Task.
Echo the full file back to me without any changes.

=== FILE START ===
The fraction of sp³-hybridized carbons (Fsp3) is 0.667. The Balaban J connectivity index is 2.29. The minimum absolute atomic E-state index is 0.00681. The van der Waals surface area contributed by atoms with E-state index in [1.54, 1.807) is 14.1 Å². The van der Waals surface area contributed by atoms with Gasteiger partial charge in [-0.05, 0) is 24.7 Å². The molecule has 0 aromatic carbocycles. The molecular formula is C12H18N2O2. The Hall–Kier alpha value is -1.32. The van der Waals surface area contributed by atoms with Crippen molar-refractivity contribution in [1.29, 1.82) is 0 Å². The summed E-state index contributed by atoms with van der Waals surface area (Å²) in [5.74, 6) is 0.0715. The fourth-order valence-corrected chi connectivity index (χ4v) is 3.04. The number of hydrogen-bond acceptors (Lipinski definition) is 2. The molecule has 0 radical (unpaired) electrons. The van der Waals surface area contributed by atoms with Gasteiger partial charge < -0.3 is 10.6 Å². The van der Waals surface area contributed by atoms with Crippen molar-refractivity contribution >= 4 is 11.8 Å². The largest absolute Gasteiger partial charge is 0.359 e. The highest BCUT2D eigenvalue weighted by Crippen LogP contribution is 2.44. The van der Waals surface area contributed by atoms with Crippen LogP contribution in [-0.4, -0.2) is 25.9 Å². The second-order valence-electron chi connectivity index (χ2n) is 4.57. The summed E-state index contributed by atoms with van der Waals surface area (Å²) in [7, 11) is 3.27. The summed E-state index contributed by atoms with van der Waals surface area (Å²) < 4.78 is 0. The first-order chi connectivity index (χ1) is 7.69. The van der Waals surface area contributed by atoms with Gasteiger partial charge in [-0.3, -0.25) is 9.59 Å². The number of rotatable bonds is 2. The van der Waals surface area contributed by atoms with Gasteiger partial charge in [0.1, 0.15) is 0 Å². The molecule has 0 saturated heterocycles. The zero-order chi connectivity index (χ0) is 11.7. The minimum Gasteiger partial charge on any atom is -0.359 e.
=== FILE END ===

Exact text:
The fraction of sp³-hybridized carbons (Fsp3) is 0.667. The Balaban J connectivity index is 2.29. The minimum absolute atomic E-state index is 0.00681. The van der Waals surface area contributed by atoms with E-state index in [1.54, 1.807) is 14.1 Å². The van der Waals surface area contributed by atoms with Gasteiger partial charge in [-0.05, 0) is 24.7 Å². The molecule has 0 aromatic carbocycles. The molecular formula is C12H18N2O2. The Hall–Kier alpha value is -1.32. The van der Waals surface area contributed by atoms with Crippen molar-refractivity contribution in [1.29, 1.82) is 0 Å². The summed E-state index contributed by atoms with van der Waals surface area (Å²) in [5.74, 6) is 0.0715. The fourth-order valence-corrected chi connectivity index (χ4v) is 3.04. The number of hydrogen-bond acceptors (Lipinski definition) is 2. The molecule has 0 radical (unpaired) electrons. The van der Waals surface area contributed by atoms with Gasteiger partial charge < -0.3 is 10.6 Å². The van der Waals surface area contributed by atoms with Crippen molar-refractivity contribution >= 4 is 11.8 Å². The largest absolute Gasteiger partial charge is 0.359 e. The highest BCUT2D eigenvalue weighted by Crippen LogP contribution is 2.44. The van der Waals surface area contributed by atoms with Crippen LogP contribution in [-0.4, -0.2) is 25.9 Å². The second-order valence-electron chi connectivity index (χ2n) is 4.57. The summed E-state index contributed by atoms with van der Waals surface area (Å²) in [7, 11) is 3.27. The summed E-state index contributed by atoms with van der Waals surface area (Å²) < 4.78 is 0. The first-order chi connectivity index (χ1) is 7.69. The van der Waals surface area contributed by atoms with Gasteiger partial charge in [-0.3, -0.25) is 9.59 Å². The number of rotatable bonds is 2. The van der Waals surface area contributed by atoms with Gasteiger partial charge in [0.1, 0.15) is 0 Å². The molecule has 0 saturated heterocycles. The zero-order chi connectivity index (χ0) is 11.7. The minimum Gasteiger partial charge on any atom is -0.359 e.